ITPro.TV: CompTIA Security+ (SY0-601)
- author:: Nathan Acks
- date:: 2022-04-19
CompTIA Security+ Exam Cram
Today’s reading is Chapters 27 and 29, “Incident Response” and “Incident Mitigation”, from the Security+ Exam Cram.
Cyber Kill Chain
As originally developed by Lockheed Martin. There are seven stages, and the goal is to disrupt the attacker as early in the kill chain as possible.
- Weaponization (i.e., preparation)
- Installation (persistence; may not always happen)
- Command & Control (establishing remote control; may not always happen)
- Actions on Objectives
There are other “intrusion kill chains” out there.
Divides an attack up into stages (which makes it similar to a kill chain), but then focuses on providing a library of potential attacker tactics at each stage.
- Initial Access
- Execution (i.e., exploitation)
- Privilege Escalation
- Defense Evasion
- Credential Access
- Discovery (i.e., looking for loot)
- Lateral Movement
- Collection (i.e., getting loot)
- Command & Control
- Impact (i.e., goals)
Diamond Model of Intrusion Analysis
This is an adversary-focused functional model. Four components are arrayed on a diamond:
- Infrastructure (of the adversary!)
There’s apparently math involved here, not that the Exam Cram is going to explain it.
Incident Response Plan
“Procedures” in particular should include business continuity planning under the assumption of continued attack.
Incident response plans will often cover preventative measures as part of preparing an organization for attack. Useful parts:
- Mission, Strategies, Goals (of the incident response team)
- Management Approval Chain
- Incident Response Approach/Philosophy
- Incident Response Team Comms
- Incident Response Metrics
- Metrics w.r.t. Response Capabilities
- Management & Inter-Departmental Relationships
See NIST Special Publication 800-61r2. Revise annually.
Documented Incident Type/Category Definitions
- Improper Usage
- Equipment Damage/Loss/Theft
Roles and Responsibilities
- Who can confiscate equipment, terminate accounts, etc.?
- Who can disconnect networks?
- Who monitors systems and analyzes their activity?
- Who handles external comms?
Also: Stakeholder management!
Reporting Requirements and Escalation
The current standard for investigating a potential data breach is to have a report ready within 24 hours of becoming aware of the potential incident.
Cyber-Incident Response Teams
A.k.a., the CIRT or CSIRT (Computer Security Incident Response Team). Which would be the “incident response team” above.
- Centralized (single team)
- Distributed (multiple teams responsible for different types of incidents or distinct geographic areas)
- Coordinating (same as the “distributed” model, but coordinated by a central team)
Training, Tests, and Exercises
The difference between a “test” and an “exercise” is that the former uses real systems (for example, the backup restoration procedure) while the later is a simulation (tabletop exercises, etc.). Tests tend to be functional, while exercises can be either functional or scenario-based (the latter are “tabletop” exercises).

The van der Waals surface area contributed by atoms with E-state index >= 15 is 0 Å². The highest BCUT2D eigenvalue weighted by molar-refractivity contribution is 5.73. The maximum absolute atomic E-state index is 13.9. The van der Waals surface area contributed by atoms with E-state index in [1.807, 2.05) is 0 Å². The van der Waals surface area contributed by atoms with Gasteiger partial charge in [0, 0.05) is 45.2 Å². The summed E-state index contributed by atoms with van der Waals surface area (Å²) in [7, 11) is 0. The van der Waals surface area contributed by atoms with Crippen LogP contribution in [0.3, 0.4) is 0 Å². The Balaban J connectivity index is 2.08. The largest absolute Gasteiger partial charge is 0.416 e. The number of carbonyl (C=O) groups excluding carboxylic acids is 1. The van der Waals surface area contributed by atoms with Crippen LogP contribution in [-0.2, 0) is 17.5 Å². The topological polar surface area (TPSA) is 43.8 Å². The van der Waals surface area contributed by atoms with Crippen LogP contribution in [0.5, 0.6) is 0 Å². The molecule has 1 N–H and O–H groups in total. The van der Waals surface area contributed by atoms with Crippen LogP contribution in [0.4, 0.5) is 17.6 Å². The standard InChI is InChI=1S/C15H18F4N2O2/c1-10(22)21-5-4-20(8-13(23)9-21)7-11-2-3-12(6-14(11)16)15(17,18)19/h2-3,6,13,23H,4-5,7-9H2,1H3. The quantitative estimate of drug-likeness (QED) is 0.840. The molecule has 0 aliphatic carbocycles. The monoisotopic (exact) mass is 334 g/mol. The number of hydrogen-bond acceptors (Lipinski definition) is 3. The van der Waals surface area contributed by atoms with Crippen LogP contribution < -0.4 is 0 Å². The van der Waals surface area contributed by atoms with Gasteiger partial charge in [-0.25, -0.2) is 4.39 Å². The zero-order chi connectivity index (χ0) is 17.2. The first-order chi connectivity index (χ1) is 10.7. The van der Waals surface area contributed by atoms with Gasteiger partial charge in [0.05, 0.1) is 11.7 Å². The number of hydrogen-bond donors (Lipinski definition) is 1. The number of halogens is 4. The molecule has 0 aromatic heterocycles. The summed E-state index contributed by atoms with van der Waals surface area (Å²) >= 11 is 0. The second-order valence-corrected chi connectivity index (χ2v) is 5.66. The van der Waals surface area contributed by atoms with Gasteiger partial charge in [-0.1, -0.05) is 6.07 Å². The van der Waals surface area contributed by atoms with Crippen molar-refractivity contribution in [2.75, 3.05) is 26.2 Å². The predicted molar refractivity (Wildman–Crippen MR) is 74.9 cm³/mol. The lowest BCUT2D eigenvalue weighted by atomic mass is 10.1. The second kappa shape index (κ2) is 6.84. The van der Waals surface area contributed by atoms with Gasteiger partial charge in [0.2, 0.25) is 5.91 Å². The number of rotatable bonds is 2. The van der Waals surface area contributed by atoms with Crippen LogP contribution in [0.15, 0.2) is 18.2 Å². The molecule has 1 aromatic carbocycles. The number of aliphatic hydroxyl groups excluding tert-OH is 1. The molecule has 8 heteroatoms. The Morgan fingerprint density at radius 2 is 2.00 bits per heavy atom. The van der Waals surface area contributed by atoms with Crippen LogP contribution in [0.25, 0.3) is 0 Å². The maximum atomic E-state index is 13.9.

Incident Response Process
- Identification & Analysis
- Containment, Eradication, Recovery
Resources needed to respond to an incident:
- Secure comms, contact information, etc.
- Forensics tools
- Documentation and baselines for existing systems
These are typically consolidated into a “jump kit”.
Incident Identification and Analysis
Impact classification axis:
- Functional (i.e., severity)
- Information (e.g., data breach)
- Difficulty (of recovery)
Containment, Eradication, and Recovery
The emphasis here is on treating work areas experiencing an incident as crime scenes, though this seems potentially less applicable as more systems/services are mored to the cloud.
Continuity and Recovery Plans
BCP = Business Continuity Planning
COOP = Continuity of Operations Planning
DRP = Disaster Recovery Planning
- Disaster Recovery Plan (how to recover)
- Disaster Recovery Policies (who does what during recovery)
- Service Level Agreements
(One of these things is not like the others…)
One thing to keep in mind here is how to handle active sabotage or additional losses during the recovery efforts…
Continuity of Operations Planning
A.k.a. business continuity planning (but for government).
Active succession planning is highlighted here, though in my experience it’s often neglected in the corporate world (but maybe I’ve just never interacted with the right corps).
Tabletop exercises are used here too.
Containment and Eradication
Generally containment is accomplished via network isolation or endpoint configuration changes, rather than by shutting things down.
Three types of systems:
- Content/Email/URL filtering
- Certificate revocation
- DLP rule changes
When responding to an incident, in general you want to implement the control that prevents the widest range of attacks without compromising needed functionality.
Microsoft’s application black/whitelist solution is AppLocker. AppLocker can function based on digital signatures, application path, and hash.
Allowed lists are more useful for preventing incidents; blocked lists are more useful as part of (short-term) incident response.
Secure Orchestration, Automation, and Response (SOAR)
Orchestration/Automation + threat intelligence + incident response. Basically, data goes in while policies and automated actions come out. The advantage here is that incident response can be more formalized and faster than is otherwise generally possible.
“Incident response plans” provide general guidance, while “playbooks” outline formalized response steps for specific types of incidents.
Things a SOAR system can automate:
- Update/revoke certificates
- Changing network configurations based upon detected anomalies or ingested IOCs
- Implementing more aggressive DLP policies, such as host isolation